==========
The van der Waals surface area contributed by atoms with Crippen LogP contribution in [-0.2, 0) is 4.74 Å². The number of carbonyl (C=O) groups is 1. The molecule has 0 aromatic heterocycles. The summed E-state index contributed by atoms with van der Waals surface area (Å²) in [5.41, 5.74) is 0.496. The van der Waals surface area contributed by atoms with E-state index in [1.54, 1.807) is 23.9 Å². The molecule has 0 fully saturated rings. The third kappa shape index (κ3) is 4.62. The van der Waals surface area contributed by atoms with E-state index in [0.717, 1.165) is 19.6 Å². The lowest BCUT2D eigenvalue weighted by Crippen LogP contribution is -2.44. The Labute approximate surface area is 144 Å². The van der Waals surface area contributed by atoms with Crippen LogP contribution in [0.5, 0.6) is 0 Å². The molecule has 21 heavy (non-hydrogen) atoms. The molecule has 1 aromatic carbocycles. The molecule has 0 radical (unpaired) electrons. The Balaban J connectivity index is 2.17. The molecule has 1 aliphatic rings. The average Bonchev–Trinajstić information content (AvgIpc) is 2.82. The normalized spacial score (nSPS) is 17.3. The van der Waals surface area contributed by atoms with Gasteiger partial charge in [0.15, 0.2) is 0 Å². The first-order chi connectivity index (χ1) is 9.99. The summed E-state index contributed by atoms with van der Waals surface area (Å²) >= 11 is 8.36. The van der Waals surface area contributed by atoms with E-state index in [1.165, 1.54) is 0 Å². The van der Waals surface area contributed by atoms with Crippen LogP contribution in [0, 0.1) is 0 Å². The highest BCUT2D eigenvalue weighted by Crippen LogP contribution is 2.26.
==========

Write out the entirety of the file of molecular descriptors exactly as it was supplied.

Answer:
The van der Waals surface area contributed by atoms with Crippen LogP contribution in [-0.2, 0) is 4.74 Å². The number of carbonyl (C=O) groups is 1. The molecule has 0 aromatic heterocycles. The summed E-state index contributed by atoms with van der Waals surface area (Å²) in [5.41, 5.74) is 0.496. The van der Waals surface area contributed by atoms with E-state index in [1.54, 1.807) is 23.9 Å². The molecule has 0 fully saturated rings. The third kappa shape index (κ3) is 4.62. The van der Waals surface area contributed by atoms with E-state index in [0.717, 1.165) is 19.6 Å². The lowest BCUT2D eigenvalue weighted by Crippen LogP contribution is -2.44. The Labute approximate surface area is 144 Å². The van der Waals surface area contributed by atoms with Crippen LogP contribution in [0.5, 0.6) is 0 Å². The molecule has 21 heavy (non-hydrogen) atoms. The molecule has 1 aromatic carbocycles. The molecule has 0 radical (unpaired) electrons. The Balaban J connectivity index is 2.17. The molecule has 1 aliphatic rings. The average Bonchev–Trinajstić information content (AvgIpc) is 2.82. The normalized spacial score (nSPS) is 17.3. The van der Waals surface area contributed by atoms with Gasteiger partial charge in [0.15, 0.2) is 0 Å². The first-order chi connectivity index (χ1) is 9.99. The summed E-state index contributed by atoms with van der Waals surface area (Å²) >= 11 is 8.36. The van der Waals surface area contributed by atoms with E-state index in [1.165, 1.54) is 0 Å². The van der Waals surface area contributed by atoms with Crippen LogP contribution in [0, 0.1) is 0 Å². The highest BCUT2D eigenvalue weighted by Crippen LogP contribution is 2.26.